IRL: Nonfiction To Read If You Loved ZONE ONE

zone one by colson whiteheadColson Whitehead’s Zone One hit one of my favorite sweet spots between genre fiction and literary fiction – it’s a book very much about people and relationships, set in a situation entirely outside the realm of what we consider possible. In this case, Whitehead tells the story of Mark Spitz, a member of a small civilian team working to help clear lower Manhattan, Zone One, from lingering zombies after a pandemic plague threatened humanity. But Spitz is suffering after his years on the run from zombies, and the fragile defenses the government has set up against the zombie hoard are being threatened. This one really creeped me out.

 

 

do zombies dream of undead sheep by timothy verstynen and bradley voytekWhen thinking about books to recommend as read-alikes for this one, my first thought was a book that came out from Princeton University Press last year – Do Zombies Dream of Undead Sheep? by Timothy Verstynen and Bradley Voytek.

Verstynen and Voytek are neuroscientists and zombie nerds who teamed up to write a book on what the zombie brain might look like based on what you can observe about the behavior of zombies in popular culture – a lumbering gait, memory loss, wandering and other antisocial behavior, for example.

This book is a treat for nerds, as well as a fun and funny introduction to neuroscience. Because they obviously can’t use technology like MRIs look at an actual zombie brain, Verstynen and Voytek rely on the techniques of classical neuroscience – observation and experimentation – to develop a theory on which parts of the brain the disease of zombieism impacts most. The book is filled with book, movie and tv show references about zombies and does a great job breaking down how the brain works in a memorable way.

The other thread of this book that fascinated me, as a political science nerd, was the idea of disaster response. Like another of my favorite books, Station Eleven by Emily St. John Mandel, Whitehead also seems interested in how people respond to disaster as well as the role of government in maintaining order in the face of mass chaos.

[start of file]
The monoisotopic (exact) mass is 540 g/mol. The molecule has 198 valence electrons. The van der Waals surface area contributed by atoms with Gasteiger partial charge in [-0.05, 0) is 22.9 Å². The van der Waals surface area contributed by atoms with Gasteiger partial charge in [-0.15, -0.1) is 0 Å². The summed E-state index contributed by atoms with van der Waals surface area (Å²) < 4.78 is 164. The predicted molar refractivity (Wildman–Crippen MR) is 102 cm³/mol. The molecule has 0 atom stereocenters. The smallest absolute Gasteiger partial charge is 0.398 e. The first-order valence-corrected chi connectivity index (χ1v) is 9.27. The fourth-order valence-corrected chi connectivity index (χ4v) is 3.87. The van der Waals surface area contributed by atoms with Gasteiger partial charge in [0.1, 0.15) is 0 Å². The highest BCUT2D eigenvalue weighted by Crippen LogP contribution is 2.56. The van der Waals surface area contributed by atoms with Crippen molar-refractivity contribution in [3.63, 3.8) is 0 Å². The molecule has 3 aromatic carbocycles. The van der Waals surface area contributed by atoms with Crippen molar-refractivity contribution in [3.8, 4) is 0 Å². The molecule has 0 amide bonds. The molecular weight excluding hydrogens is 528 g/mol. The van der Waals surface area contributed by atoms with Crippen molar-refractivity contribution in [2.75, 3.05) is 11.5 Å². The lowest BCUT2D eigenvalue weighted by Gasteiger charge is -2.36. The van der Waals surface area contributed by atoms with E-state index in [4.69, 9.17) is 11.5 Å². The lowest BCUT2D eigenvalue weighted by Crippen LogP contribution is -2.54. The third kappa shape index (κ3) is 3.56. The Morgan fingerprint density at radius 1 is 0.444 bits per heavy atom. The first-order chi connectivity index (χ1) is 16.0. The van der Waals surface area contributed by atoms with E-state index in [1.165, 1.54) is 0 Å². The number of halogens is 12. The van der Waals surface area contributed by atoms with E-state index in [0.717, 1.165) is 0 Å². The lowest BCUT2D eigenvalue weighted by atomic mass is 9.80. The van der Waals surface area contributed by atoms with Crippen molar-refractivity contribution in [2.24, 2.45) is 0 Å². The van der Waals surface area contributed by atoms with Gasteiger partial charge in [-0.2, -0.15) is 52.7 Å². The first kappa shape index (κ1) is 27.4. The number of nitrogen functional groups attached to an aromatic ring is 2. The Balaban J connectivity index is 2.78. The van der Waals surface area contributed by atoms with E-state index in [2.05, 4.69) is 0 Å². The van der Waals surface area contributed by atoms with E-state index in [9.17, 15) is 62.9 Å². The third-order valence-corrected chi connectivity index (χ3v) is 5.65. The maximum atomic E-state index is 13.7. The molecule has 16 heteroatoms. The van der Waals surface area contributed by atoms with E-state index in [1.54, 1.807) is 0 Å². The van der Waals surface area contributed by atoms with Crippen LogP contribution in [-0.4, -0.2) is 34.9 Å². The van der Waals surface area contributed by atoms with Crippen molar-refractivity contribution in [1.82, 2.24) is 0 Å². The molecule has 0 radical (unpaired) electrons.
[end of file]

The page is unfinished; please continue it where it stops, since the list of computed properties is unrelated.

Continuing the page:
five days at memorial by sheri finkThe best book I’ve read on that topic in several years is Five Days at Memorial by journalist Sheri Fink, a look at what happened at one hospital in New Orleans in the days following Hurricane Katrina. Basically, “After Katrina struck and the floodwaters rose, the power failed, and the heat climbed, exhausted caregivers chose to designate certain patients last for rescue. Months later, several health professionals faced criminal allegations that they deliberately injected numerous patients with drugs to hasten their deaths.”

It’s a horrifying book, in particular because Fink is so careful in her reporting. Despite her level of detail and verification, it’s impossible to know whether the alleged euthanization of patients was criminal, morally questionable, or just an example of what can happen when desperate people are put in terrible situations. These kinds of questions come up all the time in dystopian fiction like Zone One, but read differently when approached in real life.

What are some of your favorite books (fiction or nonfiction) about zombies and/or disaster response?

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